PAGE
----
|Matthew Henry's Concise Commentary|
15:7-11 Assurance was given to Abram of the land of Canaan for an inheritance. God never promises more than he is able to perform, as men often do. Abram did as God commanded him. He divided the beasts in the midst, according to the ceremony used in confirming covenants, Jer 34:18,19. Having prepared according to God's appointment, he set himself to wait for the sign God might give him. A watch must be kept upon our spiritual sacrifices. When vain thoughts, like these fowls, come down upon our sacrifices, we must drive them away, and seek to attend on God without distraction.
Verse 11. - And when the fowls - literally, and the bird of prey, a collective singular with the article, as in Genesis 14:13, symbolizing the Egyptians and other adversaries of Israel, as in Ezekiel 17:3, 7, 12; Ezekiel 39:4, 17; Revelation 19:17, 18 (Knobel, Rosenmüller, Lunge, Keil, Kalisch), which may be regarded as probable if the divided victims represented Israel in affliction, which is doubtful (vide supra). It does not appear necessary to attach any special significance to the descent of the vultures, which are always attracted towards carrion, and the introduction of which here completes the naturalness of the scene - came down upon the caresses (the LXX. interpolates, ἐπὶ τὰ διχοτομήματα), Abram drove them away. Literally, caused them to be blown away, i.e. by blowing. "Though Abram is here represented as the instrument, yet the effect is to be ascribed primarily to the tutelar agency of omnipotence" (Bush; cf. Exodus 15:10; Ezekiel 21:31). The act of scaring the voracious birds has been taken to represent the ease with which Abram or Israel would ward off his enemies (Jonathan, Targums, Rosenmüller, Bush); the averting of destruction from the Israelites through Abram's merit (Kalisch, Keil); Abram's religious regard for and observance of God's treaty (Wordsworth); the patriarch's expectation that God was about to employ the sacrificial victims for some holy purpose (Alford); simply his anxiety to preserve the victims pure and un-mutilated for whatever end they might have to serve (Murphy).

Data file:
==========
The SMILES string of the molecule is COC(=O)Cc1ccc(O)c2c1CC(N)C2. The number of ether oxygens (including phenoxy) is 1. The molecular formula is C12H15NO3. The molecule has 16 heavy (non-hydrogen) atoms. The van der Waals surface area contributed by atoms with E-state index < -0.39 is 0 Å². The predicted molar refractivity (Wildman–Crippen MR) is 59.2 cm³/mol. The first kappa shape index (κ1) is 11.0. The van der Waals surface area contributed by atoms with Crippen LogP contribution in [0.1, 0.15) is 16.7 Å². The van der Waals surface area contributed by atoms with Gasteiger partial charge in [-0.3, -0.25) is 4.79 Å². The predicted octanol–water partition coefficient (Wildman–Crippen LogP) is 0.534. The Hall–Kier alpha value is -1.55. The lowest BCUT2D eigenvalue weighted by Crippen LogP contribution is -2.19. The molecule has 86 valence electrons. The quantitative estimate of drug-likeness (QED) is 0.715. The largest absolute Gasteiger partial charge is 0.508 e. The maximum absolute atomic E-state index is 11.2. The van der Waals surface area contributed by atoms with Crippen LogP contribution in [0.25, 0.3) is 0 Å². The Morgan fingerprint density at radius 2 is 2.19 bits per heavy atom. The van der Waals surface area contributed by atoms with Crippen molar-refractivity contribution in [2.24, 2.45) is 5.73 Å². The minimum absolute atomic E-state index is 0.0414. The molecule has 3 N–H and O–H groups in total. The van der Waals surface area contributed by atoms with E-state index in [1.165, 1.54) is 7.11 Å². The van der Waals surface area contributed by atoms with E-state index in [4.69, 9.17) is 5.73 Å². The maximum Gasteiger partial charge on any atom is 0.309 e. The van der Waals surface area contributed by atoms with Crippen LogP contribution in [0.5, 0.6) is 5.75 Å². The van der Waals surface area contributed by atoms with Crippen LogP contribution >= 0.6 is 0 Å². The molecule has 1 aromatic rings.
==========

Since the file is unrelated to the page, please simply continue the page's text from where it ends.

Gill's Exposition of the Entire Bible
And when the fowls came down upon the carcasses,.... Upon the birds, as Aben Ezra and Ben Melech interpret it, whose carcasses were whole; or rather upon the divided carcasses of the animals, and indeed on both: this is to be understood of birds of prey, as eagles, vultures, kites, crows, &c. and are an emblem of the Egyptians chiefly, and other enemies of Israel, who came upon them to devour them; so the Targum of Jonathan,"and the idolatrous nations descended, who were like to an unclean fowl, to spoil the goods of the Israelites;''and likewise the Targum of Jerusalem,"this unclean fowl are the idolatrous kingdoms of the earth:"
Abram drove them away: that they might not settle upon the carcasses, and devour them: the Septuagint version is, "Abram sat with them"; he sat by the carcasses and watched them, that no hurt came to them, and to take notice of them, and consider and learn what they were an emblem of. The Jews (l) also observe, that"Abram sat and waved over them with his napkin or handkerchief, that the birds might not have power over them until the evening.''This may respect not the merit of Abram, as the above Targums, by which his posterity were protected, and the designs of their enemies frustrated; but the effectual fervent prayer of Abram, his prayer of faith for them, in answer to which they were delivered out of the hands of the Egyptians, and other enemies, whom Abram foresaw they would be distressed with.
(l) Pirke Eliezer, ut supra. (c. 28)
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